April 25, 2014

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Black History Month has roots in Oberlin


As we celebrate Black History Month, historians say we should thank Mary Church Terrell, a pioneering black leader who graduated from Oberlin College in 1884 and was active in civil rights until her death in 1954 at the age of 90.

Terrell’s friend, Carter G. Woodson, generally gets most of the credit for founding Negro Achievement Week, which led to Black History Month, said Lenworth Gunther, a retired professor now living in New Jersey.

But it was Terrell and her sorority that began it all by honoring Abraham Lincoln on his birthday, Feb. 12, and Frederick Douglas on his birthday, Feb. 14, said Gunther, who lectures on Woodson and Terrell.

“She was involved in civil rights her entire life,” said Gunther, who holds a doctorate in black history from Columbia University. “Mary Church Terrell will go in history as one of the greatest advocates of civil liberties and women’s rights in history.”

Carol Lasser, who heads the history department at Oberlin College, said Terrell is well-loved on the Oberlin campus.

“She not only helped inspire Black History Month but remained an advocate of civil rights her entire life,” Lasser said. “She’s always been one of my heroes.”

Terrell was born in 1863, the daughter of former slaves. Her father, Robert Reed Church, became one of the south’s first millionaires.

Lasser said Terrell graduated from Oberlin College in 1884 along with two other pioneering black women, Anna Julia Cooper and Ida Gibbs Hunt.

“On campus they called them the Three Musketeers,” Lasser said.

Cooper earned a doctorate from the University of Paris and wrote the 1892 collection of essays “A Voice from the South by a Black Woman of the South,” while Gibbs Hunt was a civil rights leader and co-chair along with W.E.B. DuBois of the second Pan-African Congress.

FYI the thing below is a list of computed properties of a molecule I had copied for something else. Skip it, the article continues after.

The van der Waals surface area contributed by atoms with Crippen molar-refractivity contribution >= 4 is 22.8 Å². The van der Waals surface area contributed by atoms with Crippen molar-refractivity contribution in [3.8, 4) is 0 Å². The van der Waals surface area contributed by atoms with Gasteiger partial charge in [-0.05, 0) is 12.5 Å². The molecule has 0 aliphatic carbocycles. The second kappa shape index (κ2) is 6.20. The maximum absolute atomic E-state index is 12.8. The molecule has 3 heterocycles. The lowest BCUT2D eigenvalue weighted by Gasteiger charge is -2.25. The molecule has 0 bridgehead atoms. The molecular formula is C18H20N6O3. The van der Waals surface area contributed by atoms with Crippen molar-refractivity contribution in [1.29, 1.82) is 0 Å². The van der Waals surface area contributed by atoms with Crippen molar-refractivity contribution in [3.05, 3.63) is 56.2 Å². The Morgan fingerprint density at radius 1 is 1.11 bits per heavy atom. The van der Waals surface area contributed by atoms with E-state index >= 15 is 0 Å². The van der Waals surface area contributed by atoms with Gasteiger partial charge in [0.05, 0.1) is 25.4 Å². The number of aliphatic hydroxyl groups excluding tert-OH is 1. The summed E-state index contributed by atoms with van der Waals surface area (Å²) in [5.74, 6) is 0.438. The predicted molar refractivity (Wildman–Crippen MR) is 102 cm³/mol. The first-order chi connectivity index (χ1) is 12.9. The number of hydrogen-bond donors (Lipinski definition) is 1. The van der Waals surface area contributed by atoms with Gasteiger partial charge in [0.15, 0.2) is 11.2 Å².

Terrell was a founding member of the National Association for the Advancement of Colored People, founded the Colored Women’s League and became the first president of the National Association of Colored Women.

She was the first African-American on the District of Columbia school board, serving from 1895 to 1919, and her husband, Robert Terrell, was the first black judge on the D.C. Municipal Court. Their turn-of-the-century home spurred integration in the D.C. neighborhood of LeDroit Park and is on the tour of the D.C. Preservation League, said Rebecca Miller of the league.

She was a popular lecturer and wrote many articles denouncing segregation.

When Terrell returned to the Oberlin campus with her daughters in the early 1900s, “she was disappointed that Oberlin was more segregated in the ’teens than it had been in the 1880s,” Lasser said.

Terrell was president of the Women’s Republican League in 1920 and — at Oberlin College’s centennial in 1933 — she was recognized as one of the college’s top 100 outstanding alumni.

At the age of 86, Terrell led the successful fight to integrate restaurants in the District of Columbia, and she died two months after the historic Brown v. Board of Education decision, which held unconstitutional the segregation of schools by race.

Lasser said Black History Month — during which there are a variety of events scheduled around the county — remains important because “race in America is very critical.”

“How can we not remember in 2008 that we’re celebrating the first African-American man running for president?” she said.

Contact Cindy Leise at 329-7245 or cleise@chroniclet.com.